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Public Health Nutr. 2002 Dec;5(6A):969-76.

Uses and limitations of statistical accounting for random error correlations, in the validation of dietary questionnaire assessments.

Author information

  • 1International Agency for Research on Cancer, 150 cours Albert Thomas, 69372 Lyon Cedex 08, France. kaaks@iarc.fr

Abstract

OBJECTIVE:

To examine statistical models that account for correlation between random errors of different dietary assessment methods, in dietary validation studies.

SETTING:

In nutritional epidemiology, sub-studies on the accuracy of the dietary questionnaire measurements are used to correct for biases in relative risk estimates induced by dietary assessment errors. Generally, such validation studies are based on the comparison of questionnaire measurements (Q) with food consumption records or 24-hour diet recalls (R). In recent years, the statistical analysis of such studies has been formalized more in terms of statistical models. This made the need of crucial model assumptions more explicit. One key assumption is that random errors must be uncorrelated between measurements Q and R, as well as between replicate measurements R1 and R2 within the same individual. These assumptions may not hold in practice, however. Therefore, more complex statistical models have been proposed to validate measurements Q by simultaneous comparisons with measurements R plus a biomarker M, accounting for correlations between the random errors of Q and R.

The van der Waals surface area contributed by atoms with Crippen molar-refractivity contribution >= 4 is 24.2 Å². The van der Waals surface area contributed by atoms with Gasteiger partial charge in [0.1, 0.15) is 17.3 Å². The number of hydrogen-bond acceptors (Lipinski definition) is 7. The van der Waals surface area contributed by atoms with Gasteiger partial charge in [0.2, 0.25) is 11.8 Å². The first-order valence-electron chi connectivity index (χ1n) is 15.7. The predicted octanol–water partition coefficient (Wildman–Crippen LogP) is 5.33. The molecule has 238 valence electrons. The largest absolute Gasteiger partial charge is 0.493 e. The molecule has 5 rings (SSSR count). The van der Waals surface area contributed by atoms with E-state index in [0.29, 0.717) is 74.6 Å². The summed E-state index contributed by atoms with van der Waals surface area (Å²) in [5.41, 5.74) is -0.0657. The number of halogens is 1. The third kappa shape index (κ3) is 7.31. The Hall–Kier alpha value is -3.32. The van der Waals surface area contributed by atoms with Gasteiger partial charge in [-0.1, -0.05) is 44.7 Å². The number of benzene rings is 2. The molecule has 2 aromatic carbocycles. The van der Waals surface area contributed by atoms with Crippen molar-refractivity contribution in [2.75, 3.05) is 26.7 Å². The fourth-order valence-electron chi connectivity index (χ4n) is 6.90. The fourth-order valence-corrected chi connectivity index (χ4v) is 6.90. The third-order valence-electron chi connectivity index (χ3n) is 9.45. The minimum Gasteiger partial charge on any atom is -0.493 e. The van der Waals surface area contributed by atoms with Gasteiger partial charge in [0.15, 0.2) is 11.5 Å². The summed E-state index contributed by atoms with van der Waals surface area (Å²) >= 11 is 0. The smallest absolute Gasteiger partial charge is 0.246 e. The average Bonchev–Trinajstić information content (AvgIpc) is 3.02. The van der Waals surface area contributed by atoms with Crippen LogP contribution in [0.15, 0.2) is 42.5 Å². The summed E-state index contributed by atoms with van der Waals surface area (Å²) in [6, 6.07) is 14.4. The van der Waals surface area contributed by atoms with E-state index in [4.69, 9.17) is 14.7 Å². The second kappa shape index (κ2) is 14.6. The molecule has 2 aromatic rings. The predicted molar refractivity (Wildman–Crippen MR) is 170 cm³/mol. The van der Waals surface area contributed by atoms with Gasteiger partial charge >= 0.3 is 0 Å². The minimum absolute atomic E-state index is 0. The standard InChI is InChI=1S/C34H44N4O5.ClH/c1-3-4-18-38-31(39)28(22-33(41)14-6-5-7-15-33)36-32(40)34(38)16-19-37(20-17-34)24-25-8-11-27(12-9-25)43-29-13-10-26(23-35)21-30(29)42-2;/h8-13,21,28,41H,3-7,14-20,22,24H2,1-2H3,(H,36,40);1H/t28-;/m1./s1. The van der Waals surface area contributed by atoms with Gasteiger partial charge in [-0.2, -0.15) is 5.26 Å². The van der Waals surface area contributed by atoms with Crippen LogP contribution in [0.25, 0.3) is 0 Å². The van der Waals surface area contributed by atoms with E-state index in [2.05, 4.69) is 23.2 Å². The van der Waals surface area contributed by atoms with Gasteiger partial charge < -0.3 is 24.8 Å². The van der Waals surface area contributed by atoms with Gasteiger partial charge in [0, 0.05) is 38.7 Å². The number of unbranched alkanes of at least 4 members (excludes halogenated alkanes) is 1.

CONCLUSIONS:

The more complex models accounting for random error correlations may work only for validation studies that include markers of diet based on physiological knowledge about the quantitative recovery, e.g. in urine, of specific elements such as nitrogen or potassium, or stable isotopes administered to the study subjects (e.g. the doubly labelled water method for assessment of energy expenditure). This type of marker, however, eliminates the problem of correlation of random errors between Q and R by simply taking the place of R, thus rendering complex statistical models unnecessary.

PMID:
12638598
[PubMed - indexed for MEDLINE]
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